Thursday, November 17, 2016

How Can Conservationists Move Forward Following the 2016 Election?

The World Turned Upside Down - I think that is how most of us are feeling. This photo sums it all up for me. Do you know what it is?

This summer a wildfire roared through the hillsides west of our house. This is a coast live oak. It's trunk burned completely through and the whole tree tumbled onto its crown. It flipped upside-down. Destruction prevailed.

Unexpectedly, however, the downed part of the tree did not burn. The skeleton remains, an alien looking structure.

Destruction is a natural process and regeneration is its second chapter. Look in the left lower corner–green shoots sprouting. Ashes can provide nutrients and reinvigorate. 

If we believe in nature, then let's take heart in it's lessons. Let's listen, examine closely, and use the ashes to reinvigorate support for clean air, clean water, safe habitats, and action to limit climate change. 

And if you need a little uplift, try A Romp On The Beach

Thursday, September 29, 2016

Young Alligator Lizard

It's small, it squiggles across the floor, and it makes you jump back.

Wait! Before you do something drastic ! Take a closer look.

That strange creature that has wandered into your kitchen, laundry room or garage could be an important member of the local ecosystem. Don't panic just help it get outside.

This juvenile southern alligator lizard (Elgaria multicarinata) was trapped in our garage. It was looking for a quiet safe place, but instead found a food desert. Alligator lizards are important predators in the yard. Let them help you with insects and other garden pests. All you have to do is help them get back outside.

This guy was very docile in-hand. 
Watch for yourself: Rescuing an Alligator

Too many ants and other bugs in your yard? Embrace your lizard and amphibian neighbors. 

Western fence lizard - Backyard Superhero 
CA Amphibians

Friday, May 06, 2016

What's That Butterfly?

This butterfly was recently in our Southern California garden. Do you know what it is?

Look at the general size and shape of the wings. It is resting on a lemon leaf. Look for unusual markings. Note the color, but remember color can fade with age or vary regionally. Pay more attention to pattern.

Check your answer:

How to bring more butterflies into your yard.

Watch a variety of butterflies in Illinois on a summer day and butterflies in the tall grass prairie.

Friday, April 29, 2016

Baby Birds and Protective Parents

The California towhee is one of my favorite birds. They are the first bird we hear in the morning and the last species to stop for a nightcap each evening.

Watch a CA towhee vocalizing and guarding its chick.


CA towhee parents move their chicks out of the nest early to avoid snakes and other bird predators that might easily find their low-built nests. Baby CA towhee on the ground. Tiny Towhee in the grass. I've had numerous calls from people thinking that these chicks were abandoned.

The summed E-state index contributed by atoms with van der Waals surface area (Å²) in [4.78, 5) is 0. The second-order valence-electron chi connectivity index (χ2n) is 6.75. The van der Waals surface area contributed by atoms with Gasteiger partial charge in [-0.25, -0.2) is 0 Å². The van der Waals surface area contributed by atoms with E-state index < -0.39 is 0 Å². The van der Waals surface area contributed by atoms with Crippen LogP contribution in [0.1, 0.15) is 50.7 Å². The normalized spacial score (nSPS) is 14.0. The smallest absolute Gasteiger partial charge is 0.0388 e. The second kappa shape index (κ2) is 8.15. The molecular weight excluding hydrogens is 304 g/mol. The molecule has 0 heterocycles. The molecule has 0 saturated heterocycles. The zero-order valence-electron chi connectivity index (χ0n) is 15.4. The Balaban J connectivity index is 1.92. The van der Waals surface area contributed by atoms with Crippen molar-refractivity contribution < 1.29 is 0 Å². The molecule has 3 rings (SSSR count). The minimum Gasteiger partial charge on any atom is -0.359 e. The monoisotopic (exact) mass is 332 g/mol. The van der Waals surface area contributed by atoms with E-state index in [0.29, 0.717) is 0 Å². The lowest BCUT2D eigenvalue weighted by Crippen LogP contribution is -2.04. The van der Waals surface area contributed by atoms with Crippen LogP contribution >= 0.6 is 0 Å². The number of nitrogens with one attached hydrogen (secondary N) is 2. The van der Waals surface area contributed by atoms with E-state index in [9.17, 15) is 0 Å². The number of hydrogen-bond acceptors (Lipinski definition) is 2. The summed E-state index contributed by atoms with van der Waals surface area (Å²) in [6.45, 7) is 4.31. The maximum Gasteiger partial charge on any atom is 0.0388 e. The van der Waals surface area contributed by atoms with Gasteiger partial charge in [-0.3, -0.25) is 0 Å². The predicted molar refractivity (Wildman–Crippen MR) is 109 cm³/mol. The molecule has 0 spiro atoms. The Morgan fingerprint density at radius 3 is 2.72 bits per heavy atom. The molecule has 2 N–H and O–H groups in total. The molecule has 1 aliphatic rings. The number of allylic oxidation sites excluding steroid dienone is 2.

Nothing could be further from the truth. Most birds are excellent parents. Birds leave young chicks in a protected place and come back to feed them. From hummingbirds to hawks, I've had youngsters hanging out during the day while their parents are off looking for food. Before you try to "help," wait and let the avian parents do their job. You might even be rewarded with seeing a private moment between bird parents and offspring.

Wednesday, April 06, 2016

Science and Art Celebrating Birds

Here's a great combination of science and art. Spend a few moments experiencing the creation of the Wall of Birds at Cornell University's Dept. of Ornithology. It will bring a smile to your day.

I count birds for Cornell's eBird and Project FeederWatch. You should too. When you document the birds you see, you watch with greater detail and it opens your world to include your wild neighbors. Band-tail pigeons at the feeder.

This year my visiting ruby-crowned kinglet and hermit thrush left two weeks earlier than in the past. Do they know something about the weather that we don't?

Cornell's Global Big Day, where people all over the world count birds, is coming up May 14th. Join in and help document bird population dynamics on a global scale.

Monday, January 25, 2016

New Book On Women in American History

The role of women in history, science, and culture often goes unheralded. I'm proud to announce that I contributed to a new four-volume reference book now available from ABC-CLIO Publishing.

Women in American History: A Social, Political, and Cultural Encyclopedia and Document Collection 
edited by Peg Lamphier and Rosanne Welch
Available in the Spring 2016 catalog:

More than a standard encyclopedia, it brings together the women, movements and original documents connected with social change, court cases, science and culture. You might know the role Rachel Carson played in alerting the public to chemical toxins and inspiring the modern conservation movement, but did you know her earlier work The Sea Around Us sold more copies than Catcher in the Rye in 1951? She encouraged average people to be interested in science.

Did you know that your cell phone depends on science developed by Hedy Lamarr, a woman most known for starring as a sex kitten in Hollywood movies from the 1940s. Her beauty made it difficult for her to be taken seriously as an inventor.  

It's time to peel back the misconception of "women's roles" and understand the influential positions women held in pre-Revolutionary America, the true social status of Native American women prior to the erosion of their original cultures, and the influence of female French colonists in North America. How did women of all race contribute to politics, business, culture, and science help to build modern society? What can we learn from them and use to build a better future?